The four most common mammals seen were eastern cottontails (508), Virginia opossums (197), eastern gray squirrels (153) and raccoons (123). Those four species comprised 981 patients, 86 percent of all the mammals or 40 percent of our total patient load. Most of those mammals are admitted as infants and juveniles and require months of intensive care before they are ready to be released.

Gopher tortoises (108) comprised the majority of reptiles we saw: 54 percent of all reptiles, but still less than 1 percent of total patients. Considering the time it takes for this species to heal after an injury or illness, they spend a great deal of time (and rehabber effort) in our facility.

One of the most important figures at year’s end is patient outcome. Overall, PRWC had a positive outcome for 42 percent of our patients, which meant a negative outcome for 58 percent. A positive outcome includes patients that recovered well enough to be released or were transferred to another facility for continued care or to become an education resident.

It is an unfortunate fact that some patients are dead on arrival, or very nearly so. After removing patients that do not survive the first 24 hours of care, our positive outcome increases to 79 percent. For those of you keeping score with me, that number is slightly lower than last year’s 81 percent.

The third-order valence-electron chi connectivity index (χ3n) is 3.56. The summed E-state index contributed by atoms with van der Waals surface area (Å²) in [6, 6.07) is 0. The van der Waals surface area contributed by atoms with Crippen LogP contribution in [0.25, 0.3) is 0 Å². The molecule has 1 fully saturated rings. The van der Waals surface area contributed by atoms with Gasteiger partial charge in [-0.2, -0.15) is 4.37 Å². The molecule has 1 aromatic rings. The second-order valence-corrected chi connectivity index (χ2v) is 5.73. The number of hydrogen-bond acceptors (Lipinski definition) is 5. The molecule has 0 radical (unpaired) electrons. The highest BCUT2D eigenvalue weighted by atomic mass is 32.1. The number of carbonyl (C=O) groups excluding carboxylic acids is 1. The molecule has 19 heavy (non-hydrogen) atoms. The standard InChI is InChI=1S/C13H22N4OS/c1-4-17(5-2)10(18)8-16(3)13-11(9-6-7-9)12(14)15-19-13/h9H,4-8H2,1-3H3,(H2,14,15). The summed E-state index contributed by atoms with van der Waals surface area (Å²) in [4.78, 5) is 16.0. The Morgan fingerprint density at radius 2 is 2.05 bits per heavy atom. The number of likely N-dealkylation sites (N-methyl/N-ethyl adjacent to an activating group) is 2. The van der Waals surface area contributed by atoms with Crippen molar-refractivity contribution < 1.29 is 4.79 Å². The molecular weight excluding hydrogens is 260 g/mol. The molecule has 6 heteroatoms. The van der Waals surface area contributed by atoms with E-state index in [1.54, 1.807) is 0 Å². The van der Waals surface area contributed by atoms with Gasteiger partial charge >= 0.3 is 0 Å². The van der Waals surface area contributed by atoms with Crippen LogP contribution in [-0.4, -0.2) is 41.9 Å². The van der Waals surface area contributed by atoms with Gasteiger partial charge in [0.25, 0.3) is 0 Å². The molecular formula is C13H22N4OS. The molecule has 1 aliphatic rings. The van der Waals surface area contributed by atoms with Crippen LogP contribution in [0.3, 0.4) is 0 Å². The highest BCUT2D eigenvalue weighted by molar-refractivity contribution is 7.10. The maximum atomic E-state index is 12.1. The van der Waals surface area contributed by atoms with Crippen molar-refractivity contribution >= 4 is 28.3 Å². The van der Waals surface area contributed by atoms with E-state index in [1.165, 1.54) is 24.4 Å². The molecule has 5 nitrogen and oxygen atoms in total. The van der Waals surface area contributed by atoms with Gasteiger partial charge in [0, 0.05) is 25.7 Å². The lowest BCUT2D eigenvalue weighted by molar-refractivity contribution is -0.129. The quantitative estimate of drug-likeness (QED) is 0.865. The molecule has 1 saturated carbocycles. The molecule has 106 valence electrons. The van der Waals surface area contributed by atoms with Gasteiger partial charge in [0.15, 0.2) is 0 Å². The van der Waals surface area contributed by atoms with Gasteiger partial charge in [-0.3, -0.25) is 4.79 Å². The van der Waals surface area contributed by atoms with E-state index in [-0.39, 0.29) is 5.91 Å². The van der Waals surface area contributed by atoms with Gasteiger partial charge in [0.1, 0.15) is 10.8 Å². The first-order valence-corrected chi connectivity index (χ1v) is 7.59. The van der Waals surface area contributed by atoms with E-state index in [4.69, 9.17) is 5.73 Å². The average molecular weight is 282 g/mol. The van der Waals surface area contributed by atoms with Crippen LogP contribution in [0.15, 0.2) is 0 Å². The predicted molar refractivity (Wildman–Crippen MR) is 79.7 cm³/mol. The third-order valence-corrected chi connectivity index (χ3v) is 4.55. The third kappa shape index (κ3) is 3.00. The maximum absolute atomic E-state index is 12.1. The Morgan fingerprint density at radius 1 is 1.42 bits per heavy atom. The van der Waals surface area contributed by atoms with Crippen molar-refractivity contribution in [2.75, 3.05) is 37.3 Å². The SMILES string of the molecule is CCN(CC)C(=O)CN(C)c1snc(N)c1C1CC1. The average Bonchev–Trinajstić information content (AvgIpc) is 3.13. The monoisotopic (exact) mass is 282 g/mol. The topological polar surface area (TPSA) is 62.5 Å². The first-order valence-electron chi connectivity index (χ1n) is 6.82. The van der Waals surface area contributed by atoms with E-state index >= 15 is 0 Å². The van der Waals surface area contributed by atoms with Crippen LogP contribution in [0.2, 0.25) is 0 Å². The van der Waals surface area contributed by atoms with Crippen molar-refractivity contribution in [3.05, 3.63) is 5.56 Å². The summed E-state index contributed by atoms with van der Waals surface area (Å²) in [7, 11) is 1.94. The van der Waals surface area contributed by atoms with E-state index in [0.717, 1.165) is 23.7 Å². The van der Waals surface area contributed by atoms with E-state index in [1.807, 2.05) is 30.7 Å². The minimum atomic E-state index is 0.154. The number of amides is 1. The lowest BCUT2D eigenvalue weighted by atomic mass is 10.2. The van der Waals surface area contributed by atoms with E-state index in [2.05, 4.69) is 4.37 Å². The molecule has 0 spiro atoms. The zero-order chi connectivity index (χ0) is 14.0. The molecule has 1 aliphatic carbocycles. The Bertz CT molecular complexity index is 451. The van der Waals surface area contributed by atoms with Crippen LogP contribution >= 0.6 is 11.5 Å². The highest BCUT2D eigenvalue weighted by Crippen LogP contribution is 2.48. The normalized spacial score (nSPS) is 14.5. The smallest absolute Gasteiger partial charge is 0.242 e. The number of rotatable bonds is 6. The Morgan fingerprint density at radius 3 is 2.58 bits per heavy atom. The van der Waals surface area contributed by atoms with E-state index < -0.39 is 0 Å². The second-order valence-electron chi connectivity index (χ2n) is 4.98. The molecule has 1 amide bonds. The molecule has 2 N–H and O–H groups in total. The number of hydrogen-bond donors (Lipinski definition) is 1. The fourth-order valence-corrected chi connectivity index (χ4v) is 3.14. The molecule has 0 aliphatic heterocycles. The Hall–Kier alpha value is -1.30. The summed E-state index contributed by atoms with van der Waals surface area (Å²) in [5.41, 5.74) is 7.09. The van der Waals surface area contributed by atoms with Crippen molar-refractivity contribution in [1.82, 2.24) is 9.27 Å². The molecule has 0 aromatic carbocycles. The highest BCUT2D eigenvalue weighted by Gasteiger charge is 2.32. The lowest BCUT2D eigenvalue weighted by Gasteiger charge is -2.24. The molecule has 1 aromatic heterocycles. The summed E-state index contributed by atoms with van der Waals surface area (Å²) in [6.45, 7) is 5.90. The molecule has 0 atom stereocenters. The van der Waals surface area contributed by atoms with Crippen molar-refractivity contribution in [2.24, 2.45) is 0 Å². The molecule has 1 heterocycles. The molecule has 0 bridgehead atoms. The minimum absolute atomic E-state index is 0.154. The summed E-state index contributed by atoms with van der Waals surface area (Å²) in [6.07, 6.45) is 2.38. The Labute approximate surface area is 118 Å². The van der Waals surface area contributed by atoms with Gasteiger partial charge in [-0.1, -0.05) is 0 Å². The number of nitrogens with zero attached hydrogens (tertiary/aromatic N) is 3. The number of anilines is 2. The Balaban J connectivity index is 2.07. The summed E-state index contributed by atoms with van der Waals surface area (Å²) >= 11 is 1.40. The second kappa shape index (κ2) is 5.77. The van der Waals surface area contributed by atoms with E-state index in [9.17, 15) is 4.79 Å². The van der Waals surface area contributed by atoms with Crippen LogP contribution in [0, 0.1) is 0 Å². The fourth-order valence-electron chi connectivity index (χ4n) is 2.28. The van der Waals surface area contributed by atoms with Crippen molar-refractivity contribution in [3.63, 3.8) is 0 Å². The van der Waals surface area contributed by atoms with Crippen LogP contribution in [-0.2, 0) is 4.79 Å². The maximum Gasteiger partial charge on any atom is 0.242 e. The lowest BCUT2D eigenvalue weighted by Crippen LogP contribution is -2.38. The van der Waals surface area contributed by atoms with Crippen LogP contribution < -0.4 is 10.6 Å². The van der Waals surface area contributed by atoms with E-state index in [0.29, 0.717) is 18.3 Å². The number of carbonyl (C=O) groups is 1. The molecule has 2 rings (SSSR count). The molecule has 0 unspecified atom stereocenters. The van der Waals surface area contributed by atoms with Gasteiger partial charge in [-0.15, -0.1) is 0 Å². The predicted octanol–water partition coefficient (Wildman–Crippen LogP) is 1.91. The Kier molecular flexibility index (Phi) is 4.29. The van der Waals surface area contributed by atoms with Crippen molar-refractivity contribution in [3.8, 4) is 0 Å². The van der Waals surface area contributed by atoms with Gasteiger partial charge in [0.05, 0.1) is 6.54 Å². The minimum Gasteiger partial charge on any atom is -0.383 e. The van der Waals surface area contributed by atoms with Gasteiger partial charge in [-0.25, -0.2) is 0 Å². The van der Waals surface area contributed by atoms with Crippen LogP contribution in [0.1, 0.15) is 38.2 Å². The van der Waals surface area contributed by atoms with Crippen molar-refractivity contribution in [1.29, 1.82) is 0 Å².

The reason for the statistically insignificant decrease is that our dedicated rehab team has expanded. With more helping hands, they attempted to save some of the patients that might previously have been considered too far gone to survive. After days or weeks of treatment, some of those critically ill animals did not survive, but it certainly wasn’t for lack of trying.

Thanks to the community that supports us both financially and by volunteering their time, PRWC is able to help the injured, ill, and orphaned wild animals in and around Charlotte County. A huge thanks to our employees who, while being paid to do the job, could be making much more money if employed by a for-profit company. Wildlife rehabilitation is a labor of love, and we all love the animals we are able to help and all the other people who assist us in that endeavor.

This year, I think I’ll donate my gym membership money to PRWC. We all know it’s really just a donation to the gym anyway. I’m never going to go there. I pay the membership fee and the only thing that ever gets exercised is my mind, thinking up excuses why I can’t go to the gym.

Join PRWC from 4 to 6 p.m. this Friday, Jan. 11, for our Sunset Celebration. We’ll stay open an additional two hours as the sun sets, allowing you to see the birds in a whole new light.

Peace River Wildlife Center is a nonprofit organization, dedicated to the care, preservation and protection of Charlotte County’s native wildlife since 1978. They are open seven days a week year-round, including holidays. Tours are offered from 11 a.m. to 4 p.m. PRWC receives no government funding and relies entirely on private donations. For more info, visit PRWildlife.org, email PeaceRiverWildlife@yahoo.com or call 941-637-3830.

Peace River Wildlife Center is a nonprofit organization, dedicated to the care, preservation and protection of Charlotte County’s native wildlife since 1978. They are open seven days a week year-round, including holidays. Tours are offered from 11 a.m. to 4 p.m. PRWC receives no government funding and relies entirely on private donations. For more info, visit PRWildlife.org, email PeaceRiverWildlife@yahoo.com or call 941-637-3830.